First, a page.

As a result of these technological and political changes, and the grotesque publicity surrounding the Gosnell case, many states, including Arizona, Florida, Kansas, and North Carolina, have seriously limited women's access to abortion. Alina Salignoff, Vice President and Director of the Women's Health policy at the Kaiser Family Foundation has been tracing these state efforts for years. She explained to me how,
"Anti-abortion activists have adopted multiple approaches to restrict access by targeting different fronts, including increasing the requirements on both the facilities and physicians that provide abortions to women, as they have done in Texas; and making abortion more difficult for women to obtain by imposing waiting periods, sonograms, gestational limits and requirements for parental consent or notification in the cases of teens. More recently, states have begun to enact legislation that bans private insurance coverage or plans that will be available to individuals as a result of health reform."
Sonograms, politics, right-wing state legislatures, the Gosnell horror -- all of these have contributed to America's continuing abortion wars. But there is one more reason why abortion is such a contentious issue in the United States. Both the birth control pill, made available in 1961, and the legalization of abortion in 1973 by the Supreme Court's landmark decision, Roe v. Wade, ruptured the historic tie between sex and reproduction.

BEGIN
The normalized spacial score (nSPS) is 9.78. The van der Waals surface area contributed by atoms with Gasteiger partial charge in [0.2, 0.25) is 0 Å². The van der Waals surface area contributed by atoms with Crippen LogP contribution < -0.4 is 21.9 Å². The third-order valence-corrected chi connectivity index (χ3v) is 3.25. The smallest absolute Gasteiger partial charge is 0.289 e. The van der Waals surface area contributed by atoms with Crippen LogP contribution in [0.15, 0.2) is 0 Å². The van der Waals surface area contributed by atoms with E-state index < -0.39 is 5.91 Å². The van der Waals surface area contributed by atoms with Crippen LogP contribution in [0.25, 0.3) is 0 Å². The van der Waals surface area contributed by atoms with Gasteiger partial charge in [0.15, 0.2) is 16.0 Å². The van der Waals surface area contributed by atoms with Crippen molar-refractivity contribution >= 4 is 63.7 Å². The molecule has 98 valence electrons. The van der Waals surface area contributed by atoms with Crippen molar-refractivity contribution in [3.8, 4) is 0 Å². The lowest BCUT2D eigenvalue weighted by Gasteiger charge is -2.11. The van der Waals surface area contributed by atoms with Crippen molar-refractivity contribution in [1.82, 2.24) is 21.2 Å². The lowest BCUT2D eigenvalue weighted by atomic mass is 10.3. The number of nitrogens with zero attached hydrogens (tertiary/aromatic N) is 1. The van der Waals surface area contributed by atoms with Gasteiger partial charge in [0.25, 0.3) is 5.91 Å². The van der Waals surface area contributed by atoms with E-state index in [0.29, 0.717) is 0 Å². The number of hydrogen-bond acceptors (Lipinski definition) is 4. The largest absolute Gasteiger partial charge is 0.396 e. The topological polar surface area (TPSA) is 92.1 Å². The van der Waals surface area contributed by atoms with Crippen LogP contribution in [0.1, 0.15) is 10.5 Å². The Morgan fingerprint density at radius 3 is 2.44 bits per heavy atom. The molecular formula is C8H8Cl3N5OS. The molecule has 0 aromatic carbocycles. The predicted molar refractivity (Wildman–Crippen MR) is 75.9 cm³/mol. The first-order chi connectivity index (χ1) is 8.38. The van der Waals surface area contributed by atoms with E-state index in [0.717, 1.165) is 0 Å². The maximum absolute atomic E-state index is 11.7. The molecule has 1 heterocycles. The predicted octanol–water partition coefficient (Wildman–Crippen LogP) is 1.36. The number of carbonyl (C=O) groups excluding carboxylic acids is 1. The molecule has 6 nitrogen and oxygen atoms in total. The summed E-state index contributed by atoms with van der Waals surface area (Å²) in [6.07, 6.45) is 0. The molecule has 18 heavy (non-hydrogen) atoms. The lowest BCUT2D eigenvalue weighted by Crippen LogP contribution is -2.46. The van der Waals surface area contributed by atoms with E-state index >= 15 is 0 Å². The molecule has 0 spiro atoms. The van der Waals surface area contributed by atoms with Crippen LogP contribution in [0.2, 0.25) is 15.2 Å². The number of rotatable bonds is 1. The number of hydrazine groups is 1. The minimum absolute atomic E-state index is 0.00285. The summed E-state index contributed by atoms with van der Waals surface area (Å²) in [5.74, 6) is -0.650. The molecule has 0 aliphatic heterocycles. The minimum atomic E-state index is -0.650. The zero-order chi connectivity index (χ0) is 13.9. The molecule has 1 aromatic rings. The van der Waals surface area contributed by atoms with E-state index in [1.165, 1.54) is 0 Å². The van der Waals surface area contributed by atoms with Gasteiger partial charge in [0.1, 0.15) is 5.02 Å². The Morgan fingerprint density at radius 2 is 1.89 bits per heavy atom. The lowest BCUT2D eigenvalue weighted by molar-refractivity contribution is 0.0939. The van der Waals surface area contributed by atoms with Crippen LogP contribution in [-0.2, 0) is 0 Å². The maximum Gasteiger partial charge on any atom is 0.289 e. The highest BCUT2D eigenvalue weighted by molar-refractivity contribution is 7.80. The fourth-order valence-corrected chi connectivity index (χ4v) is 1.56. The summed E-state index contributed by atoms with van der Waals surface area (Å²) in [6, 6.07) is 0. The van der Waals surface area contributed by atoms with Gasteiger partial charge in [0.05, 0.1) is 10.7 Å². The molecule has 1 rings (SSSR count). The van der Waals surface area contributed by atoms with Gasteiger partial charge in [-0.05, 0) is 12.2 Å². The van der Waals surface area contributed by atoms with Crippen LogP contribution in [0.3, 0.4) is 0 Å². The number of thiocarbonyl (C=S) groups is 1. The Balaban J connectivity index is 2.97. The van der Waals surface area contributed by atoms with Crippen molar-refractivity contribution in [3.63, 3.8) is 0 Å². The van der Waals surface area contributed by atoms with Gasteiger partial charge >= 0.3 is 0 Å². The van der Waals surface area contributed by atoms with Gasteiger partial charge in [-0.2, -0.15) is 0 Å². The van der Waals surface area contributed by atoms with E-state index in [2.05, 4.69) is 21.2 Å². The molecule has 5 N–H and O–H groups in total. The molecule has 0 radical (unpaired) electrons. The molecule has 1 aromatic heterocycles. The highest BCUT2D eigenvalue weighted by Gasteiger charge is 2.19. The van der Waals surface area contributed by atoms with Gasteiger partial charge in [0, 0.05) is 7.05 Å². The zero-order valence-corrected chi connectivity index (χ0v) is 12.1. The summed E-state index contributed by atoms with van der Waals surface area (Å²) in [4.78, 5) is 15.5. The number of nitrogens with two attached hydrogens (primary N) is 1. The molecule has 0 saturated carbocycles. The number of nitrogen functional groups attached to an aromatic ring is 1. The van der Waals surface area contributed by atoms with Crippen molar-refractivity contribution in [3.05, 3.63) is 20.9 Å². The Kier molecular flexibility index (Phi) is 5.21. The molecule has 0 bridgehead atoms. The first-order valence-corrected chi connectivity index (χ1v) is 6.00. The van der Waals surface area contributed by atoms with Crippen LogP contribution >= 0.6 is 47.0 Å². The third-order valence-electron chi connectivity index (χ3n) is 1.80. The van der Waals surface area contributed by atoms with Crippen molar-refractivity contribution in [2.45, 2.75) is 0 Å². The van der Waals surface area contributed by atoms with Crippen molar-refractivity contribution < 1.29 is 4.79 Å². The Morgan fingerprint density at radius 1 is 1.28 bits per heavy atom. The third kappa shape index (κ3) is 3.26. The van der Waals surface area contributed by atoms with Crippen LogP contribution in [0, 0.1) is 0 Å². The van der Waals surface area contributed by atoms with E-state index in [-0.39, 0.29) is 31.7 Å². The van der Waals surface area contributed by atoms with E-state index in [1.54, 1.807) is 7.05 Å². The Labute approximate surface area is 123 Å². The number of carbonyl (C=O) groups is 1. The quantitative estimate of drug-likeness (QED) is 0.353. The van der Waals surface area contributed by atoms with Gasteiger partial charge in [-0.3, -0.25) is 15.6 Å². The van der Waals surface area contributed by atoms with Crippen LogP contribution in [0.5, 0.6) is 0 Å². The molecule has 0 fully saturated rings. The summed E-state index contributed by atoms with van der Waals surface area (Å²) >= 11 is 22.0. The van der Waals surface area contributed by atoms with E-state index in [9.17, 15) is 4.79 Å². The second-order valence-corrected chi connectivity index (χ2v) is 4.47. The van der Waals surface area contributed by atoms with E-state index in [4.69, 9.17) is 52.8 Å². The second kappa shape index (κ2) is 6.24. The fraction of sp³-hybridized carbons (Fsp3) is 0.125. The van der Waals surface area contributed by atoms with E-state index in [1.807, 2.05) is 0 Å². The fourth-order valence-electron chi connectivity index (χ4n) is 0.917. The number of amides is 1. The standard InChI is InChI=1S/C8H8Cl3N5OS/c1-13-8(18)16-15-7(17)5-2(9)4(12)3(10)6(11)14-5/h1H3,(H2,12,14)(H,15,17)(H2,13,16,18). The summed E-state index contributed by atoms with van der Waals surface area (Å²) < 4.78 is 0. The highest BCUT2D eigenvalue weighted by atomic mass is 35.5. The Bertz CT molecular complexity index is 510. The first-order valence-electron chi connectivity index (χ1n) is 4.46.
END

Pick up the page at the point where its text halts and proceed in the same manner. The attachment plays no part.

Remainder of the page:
Such a dramatic change naturally disturbed many people. Sex could now be for pleasure, rather than for reproduction. And it was women who had gained the new sexual freedom, not men.
Ever since 1973, abortion has become a symbol of women's freedom to control their bodies and their reproductive choices, their growing economic independence, and their greater visibility as politicians, professionals, lawyers, professors, and presidents of universities and corporations. Their sexual freedom is not new; but it still symbolizes the fact that men can no longer control their bodies or their choices to have children. They can control their own destiny, and that is what Republicans would like to end.
According to the Guttmacher Institute, "In the first six months of 2013, states enacted 106 provisions related to reproductive health and rights; issues related to abortion, family planning funding and sex education were significant flashpoints in several legislatures. Although initial momentum behind banning abortion early in pregnancy appears to have waned, states nonetheless adopted 43 restrictions on access to abortion, the second-highest number ever at the midyear mark and is as many as were enacted in all of 2012."
The fact is, American culture is highly sexualized, but its people are still profoundly uncomfortable about sex in general, and with women's sexuality, in particular. Fear of women's sexuality is not, of course, the only reason Americans are obsessed about abortion. But along with changes in technology, politics, and debates over late-term abortions, attitudes towards women's sexual freedom -- felt and expressed by large populations of both men and women -- is one important reason that abortion, and not same sex marriage, still remains the most divisive social issue in American political culture.
Cross-posted from OpenDemocracy.net